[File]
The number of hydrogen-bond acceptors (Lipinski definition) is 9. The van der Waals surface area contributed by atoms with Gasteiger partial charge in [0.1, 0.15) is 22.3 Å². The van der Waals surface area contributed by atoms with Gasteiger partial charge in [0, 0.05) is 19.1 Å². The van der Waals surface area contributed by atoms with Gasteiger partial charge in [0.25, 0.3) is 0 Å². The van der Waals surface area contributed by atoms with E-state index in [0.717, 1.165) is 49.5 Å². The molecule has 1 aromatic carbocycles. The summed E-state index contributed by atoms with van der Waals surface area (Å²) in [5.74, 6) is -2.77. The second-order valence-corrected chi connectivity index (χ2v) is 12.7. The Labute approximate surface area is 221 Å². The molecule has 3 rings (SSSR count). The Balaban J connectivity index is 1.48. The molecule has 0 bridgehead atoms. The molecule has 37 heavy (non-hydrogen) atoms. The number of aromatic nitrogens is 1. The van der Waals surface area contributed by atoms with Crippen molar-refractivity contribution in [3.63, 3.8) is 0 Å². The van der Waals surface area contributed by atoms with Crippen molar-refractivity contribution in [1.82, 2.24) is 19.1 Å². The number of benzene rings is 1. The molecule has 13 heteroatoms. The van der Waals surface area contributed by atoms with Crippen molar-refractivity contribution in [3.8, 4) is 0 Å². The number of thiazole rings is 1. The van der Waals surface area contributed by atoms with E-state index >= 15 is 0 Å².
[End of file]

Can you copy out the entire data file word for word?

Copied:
The number of hydrogen-bond acceptors (Lipinski definition) is 9. The van der Waals surface area contributed by atoms with Gasteiger partial charge in [0.1, 0.15) is 22.3 Å². The van der Waals surface area contributed by atoms with Gasteiger partial charge in [0, 0.05) is 19.1 Å². The van der Waals surface area contributed by atoms with Gasteiger partial charge in [0.25, 0.3) is 0 Å². The van der Waals surface area contributed by atoms with E-state index in [0.717, 1.165) is 49.5 Å². The molecule has 1 aromatic carbocycles. The summed E-state index contributed by atoms with van der Waals surface area (Å²) in [5.74, 6) is -2.77. The second-order valence-corrected chi connectivity index (χ2v) is 12.7. The Labute approximate surface area is 221 Å². The molecule has 3 rings (SSSR count). The Balaban J connectivity index is 1.48. The molecule has 0 bridgehead atoms. The molecule has 37 heavy (non-hydrogen) atoms. The number of aromatic nitrogens is 1. The van der Waals surface area contributed by atoms with Crippen molar-refractivity contribution in [3.63, 3.8) is 0 Å². The van der Waals surface area contributed by atoms with Crippen molar-refractivity contribution in [1.82, 2.24) is 19.1 Å². The number of benzene rings is 1. The molecule has 13 heteroatoms. The van der Waals surface area contributed by atoms with Crippen molar-refractivity contribution in [3.8, 4) is 0 Å². The number of thiazole rings is 1. The van der Waals surface area contributed by atoms with E-state index >= 15 is 0 Å².